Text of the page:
NEW CASE IH AUSTOFT 8010 - Food for thought for Sugarcane Farmers
As the nation’s cane farmers prepare for the annual crush later in the year, Case IH is giving them something else to consider in their planning for the season.
The release of the Austoft® 8010 Series is a major update to the company’s sugarcane harvester product offering, with 28 new features and improvements that came out of more than 18,000 hours of field-testing.
“The last Austoft series release was the 8000 Series, and we’re confident growers will appreciate the improvements in these new machines and what they have to offer in the testing environment of an Australian cane paddock,” said Pete McCann, Case IH General Manager for Australia and New Zealand.
Among the new features are LED work lights, a raised cab position for better operator visibility which doesn’t add to the overall height of the harvester, a refrigerator in the cab and new rearview mirrors, footrests and operator seat to improve driver comfort.
Other features and improvements include:
- ‘Auto Float’ function (crop divider height control): This function automates the control of both crop divider lift cylinders, keeping the toe in contact with the soil at all times, while also preventing ‘ploughing’. It can stop inexperienced operators from accidentally lowering the crop dividers too deep, while letting experienced operators focus more attention on other harvesting functions. Activation has been integrated into the Auto Tracker control, so no additional operator actions are needed to use the system.
- Larger diesel fuel tank: The tank has 29 per cent more capacity and an adjusted position within the machine to increase the number of hours in the field, reduce maintenance costs and improve serviceability.
- Three operational video cameras: These are now standard, positioned on the sides and lower part of the machine and able to be easily monitored on the AFS® Pro700, with adjustable screens that provide easy interaction and switching of views.
- Improved engine protection software: This software improvement is designed to reduce the risk of engine damage due to a high cooling system temperature, and these events are now recorded to help identify issues with improper operation or inadequate maintenance.
The forerunner of today’s Austoft was conceived and developed in Australia and is now used in countries as diverse as India, China, Brazil, Sudan and Papua New Guinea.
The commitment to the Australian cane industry that resulted in the creation of that first mechanical harvester back in the 1960s is as strong today as it was all those decades ago, with Case IH investing significantly in product research and development.
“We pioneered the introduction of hydraulic systems on harvesters and continue to invest in simplifying and upgrading the efficiency of these systems,” Pete said.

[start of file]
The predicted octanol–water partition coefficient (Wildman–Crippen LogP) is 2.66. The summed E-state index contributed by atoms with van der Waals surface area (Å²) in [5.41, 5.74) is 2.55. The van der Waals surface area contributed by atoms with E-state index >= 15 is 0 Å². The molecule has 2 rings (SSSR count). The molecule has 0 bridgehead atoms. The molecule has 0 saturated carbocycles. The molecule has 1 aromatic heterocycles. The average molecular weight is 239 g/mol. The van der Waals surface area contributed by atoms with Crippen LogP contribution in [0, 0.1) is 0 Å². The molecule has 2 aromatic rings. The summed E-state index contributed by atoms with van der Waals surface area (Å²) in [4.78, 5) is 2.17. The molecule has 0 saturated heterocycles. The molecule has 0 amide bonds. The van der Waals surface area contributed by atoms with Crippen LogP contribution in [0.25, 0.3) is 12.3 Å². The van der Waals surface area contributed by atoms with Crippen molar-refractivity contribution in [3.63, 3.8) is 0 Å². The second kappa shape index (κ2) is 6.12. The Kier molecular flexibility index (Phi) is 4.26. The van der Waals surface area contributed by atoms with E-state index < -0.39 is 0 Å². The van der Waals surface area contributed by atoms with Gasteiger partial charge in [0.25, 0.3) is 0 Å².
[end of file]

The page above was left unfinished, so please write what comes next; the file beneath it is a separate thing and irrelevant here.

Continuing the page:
“This latest Austoft combines the best of its predecessors with a raft of new features and improvements to create a machine that offers the most advanced solutions to the sector. For the sugarcane industry that helps contribute to ongoing strength and prosperity, and for the individual farm business a healthier bottomline through greater efficiency and overall yields.”
The first shipment of the new model harvesters is due to arrive soon, ready for the 2018 cane harvesting season.
18 Harvesters on and still with Case IH Austoft
June 2016 | Article supplied by Case IH
When contract harvester Gary Stockham began cutting sugarcane for the current season, it was the start of he and his staff running seven days a week.
“So all the gear’s got to go seven days a week too. Once the machine stops, everyone stops, no one gets paid. So it’s very important to keep going. Cane is crushed in about 20-22 weeks, so you have to keep the work up. All the machinery has to be going perfectly.”
The third generation sugar farmer and his wife own 200 hectares at Giru, close to the Haughton River in North Queensland’s Burdekin district. They’ve farmed there since around 1990, but have run Gary Stockham Harvesting since 1978.
While they began with a “Robot” Toft Harvester, these days they have four Case IH Austoft Sugarcane Harvesters (two 8000’s, a 7000 and a 7500 model) and two Case IH Magnum tractors (a two-year-old 315 model and 8920) among their machinery. Gary says the drawcard to buy that original Case IH harvester was seeing and hearing how reliable they were compared with other brands.
“They seemed to go better, so that’s what I bought to start with.”
He’s kept the same way, since—but has always had a look around, just to compare, before buying new equipment.
“Oh we do look around, but I can’t see any sense in buying anything else—they’re dearer and not as good a machine; they just cross-rip too big. The Austoft, the Case IH, they’ve been the best all the time. I reckon they’re the better harvesters.”
Before harvest began, Gary prepared all his equipment, having his dealer—AgNorth at Ayr—service everything and give it the once over. Any parts that needed replacing were all genuine.
“We do contract planting as well, about 2,000 acres [810ha], and we have to do preparation work to the ground before we plant. That’s the same as harvesting: if that stops, everything stops, but the dealer, with their parts and service, they keep us going.”
Gary is on to Case IH Austoft harvester number 18.